Yngve Ekström (1913-1988) was an architect, woodworker, and furniture designer from Hagafors, Småland, in Southern Sweden. At the age of thirteen, following the death of his father, Ekström began working in the country’s oldest furniture factory, Hagafors Chair Factory. Between the carpentry aptitude inherited from his family and the new skills acquired at the factory, Ekström emerged from his formative years already with a wealth of artisanal expertise.
At the age of eighteen, he began to pursue a career as a designer, first enrolling in drawing, painting, and sculpture courses, and then visiting the Röhsska Museum for decorative and applied arts in Gothenburg. In 1945, Ekström, together with his older brother Jerker (1911-2006) and friend Bertil Sjöqvist, founded ESE Furniture in their hometown. After a rough start, the company made its big break with Thema (1952), a chair made out of laminated veneer—a specialty of theirs—that could be flat-packed for efficient shipping and easily self-assembled by customers. Fifteen years later, after Sjöqvist left, the company became known as Swedese. The company sold in 1974, but Ekström continued to be an active contributor to the company until his death in 1988.
Ekström—along with other designers like Alvar Aalto (1898-1976), Arne Jacobsen (1902-1971), and Poul Kjærholm (1929-1980)—played a key role in the development of the midcentury style known as “Scandinavian modern.” The Lamino Chair for Swedese (1956) is among Ekström’s best-known works, and it remains in production today. This undulating, minimalist armchair comprises a simple, wooden frame of layered bentwood supported by bent tubular steel legs. In 1999, Swedish magazine Sköna Hems named the chair the “20th-Century’s Best Swedish Furniture Design.” It also received the 2003 Design Innovation Award from IMM Cologne.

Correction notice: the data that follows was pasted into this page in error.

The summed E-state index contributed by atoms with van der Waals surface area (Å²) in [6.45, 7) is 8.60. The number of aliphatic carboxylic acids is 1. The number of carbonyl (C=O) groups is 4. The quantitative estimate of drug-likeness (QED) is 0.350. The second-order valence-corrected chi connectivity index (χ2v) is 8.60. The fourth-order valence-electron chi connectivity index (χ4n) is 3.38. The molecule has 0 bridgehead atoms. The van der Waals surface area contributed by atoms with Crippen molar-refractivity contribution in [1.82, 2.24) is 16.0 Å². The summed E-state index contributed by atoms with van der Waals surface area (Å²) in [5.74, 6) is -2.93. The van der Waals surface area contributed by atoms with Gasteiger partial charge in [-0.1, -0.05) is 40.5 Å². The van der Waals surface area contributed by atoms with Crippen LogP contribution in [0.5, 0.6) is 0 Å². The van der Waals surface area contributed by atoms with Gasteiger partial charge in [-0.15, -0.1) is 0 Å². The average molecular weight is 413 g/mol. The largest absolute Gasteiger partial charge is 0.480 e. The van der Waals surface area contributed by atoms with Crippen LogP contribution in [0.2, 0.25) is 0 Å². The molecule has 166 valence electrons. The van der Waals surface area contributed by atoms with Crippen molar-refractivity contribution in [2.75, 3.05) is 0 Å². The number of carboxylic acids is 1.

Other well-known designs in Ekström’s portfolio include the Ruster seating collection for Pastoe (1950s)—which features low-back and high-back models sofas and chairs made from solid teak with signature triangle armrests—as well as the spindle-back Arka Chair for Stolfabrik (1955), the modular Fakta shelving system for Swedese (1958), and a series of teak tea trolleys (1959, 1962). Ekström’s designs can be found in many permanent collections, including the Victoria & Albert Museum in London, Nationalmuseum in Stockholm, and the Stedelijkmuseum in Amsterdam.